and when it’s out it’ll just
poison the bloody water again.
Ok, we can go for a quick drink
after work, it’s a way of life, sure
but I liked being weightless best …

#31songs (12): Jacket Hangs, by the Blue Aeroplanes

#31songs (12): Best opening

‘Jacket Hangs’, by the Blue Aeroplanes, from Swagger (1990)

There’s an official video for this one, or alternatively a YouTube version.

If there’s a single song on Swagger that earns the album its title, it’s the opening one.  There’s a confidence about the performances that hadn’t come through on the previous albums, and it all starts with Gerard’s opening line of ‘Jacket Hangs’: ‘Pick a card, any card … Wrong!’  But the swagger is there in the music as well, and especially on this track, which builds on the heave-ho sea shanty rhythm that I mentioned in ‘Bury Your Love Like Treasure’.  You can hear it coming through in ‘Warhol’s Fifteen’, a song the band first recorded on Tolerance, but which they later reworked; the characteristic rhythm is much stronger in the version that was collected on Friendloverplane.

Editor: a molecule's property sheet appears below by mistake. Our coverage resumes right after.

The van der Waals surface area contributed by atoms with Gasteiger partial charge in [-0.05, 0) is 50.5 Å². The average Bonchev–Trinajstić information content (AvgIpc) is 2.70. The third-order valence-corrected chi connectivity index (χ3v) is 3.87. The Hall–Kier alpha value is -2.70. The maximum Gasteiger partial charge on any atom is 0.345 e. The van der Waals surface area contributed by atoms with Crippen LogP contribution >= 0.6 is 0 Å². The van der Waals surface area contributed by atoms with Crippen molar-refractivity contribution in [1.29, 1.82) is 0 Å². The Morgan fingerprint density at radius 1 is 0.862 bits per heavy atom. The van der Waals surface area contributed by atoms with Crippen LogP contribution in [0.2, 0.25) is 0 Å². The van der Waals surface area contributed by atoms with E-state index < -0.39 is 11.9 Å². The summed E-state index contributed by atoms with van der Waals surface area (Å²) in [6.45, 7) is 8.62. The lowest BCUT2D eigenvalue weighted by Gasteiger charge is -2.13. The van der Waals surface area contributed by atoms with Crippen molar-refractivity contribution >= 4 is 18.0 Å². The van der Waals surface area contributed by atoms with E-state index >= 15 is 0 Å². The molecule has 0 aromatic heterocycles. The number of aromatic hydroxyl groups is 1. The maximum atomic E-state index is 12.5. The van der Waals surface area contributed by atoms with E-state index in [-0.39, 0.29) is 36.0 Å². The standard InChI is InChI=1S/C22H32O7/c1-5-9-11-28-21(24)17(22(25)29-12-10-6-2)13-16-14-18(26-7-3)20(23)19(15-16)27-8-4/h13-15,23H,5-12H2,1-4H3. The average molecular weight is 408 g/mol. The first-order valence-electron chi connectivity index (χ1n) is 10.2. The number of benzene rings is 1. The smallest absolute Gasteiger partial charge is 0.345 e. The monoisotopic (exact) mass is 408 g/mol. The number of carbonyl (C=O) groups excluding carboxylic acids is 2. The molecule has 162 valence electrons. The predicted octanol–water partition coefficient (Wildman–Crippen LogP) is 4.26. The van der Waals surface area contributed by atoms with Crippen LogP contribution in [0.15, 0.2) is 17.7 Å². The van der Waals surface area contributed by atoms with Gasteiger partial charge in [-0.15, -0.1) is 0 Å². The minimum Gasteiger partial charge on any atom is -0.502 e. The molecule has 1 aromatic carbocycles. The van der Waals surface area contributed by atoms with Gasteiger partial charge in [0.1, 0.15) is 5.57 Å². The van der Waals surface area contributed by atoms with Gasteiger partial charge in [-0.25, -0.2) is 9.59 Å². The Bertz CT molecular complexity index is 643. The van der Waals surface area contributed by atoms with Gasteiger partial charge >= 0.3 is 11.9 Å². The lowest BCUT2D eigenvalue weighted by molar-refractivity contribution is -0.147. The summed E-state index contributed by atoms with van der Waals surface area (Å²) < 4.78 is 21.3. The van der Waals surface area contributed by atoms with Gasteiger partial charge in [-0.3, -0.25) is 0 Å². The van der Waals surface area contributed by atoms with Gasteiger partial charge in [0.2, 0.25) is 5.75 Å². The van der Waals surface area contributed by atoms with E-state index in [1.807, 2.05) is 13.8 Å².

Warhol’s Fifteen (YouTube of the Tolerance version)

Warhol’s Fifteen (Spotify of the Friendloverplane version)

It’s never exactly the same rhythm in any of these songs, but there’s a family resemblance.  There’s more swaggering in ‘Jacket Hangs’ in the lead guitar line, sometimes striding up and down the fretboard, sometimes cascading down it.  The guitar solo, when it comes, is actually nothing special, but it doesn’t need to be: there’s so much going on elsewhere.  After the solo the song strips down (around 2.25) and then after eight bars builds up again: another guitar comes in playing quickly strummed small chords (just the high strings), as if it wants to butt into the conversation, and then another guitar playing high chiming notes.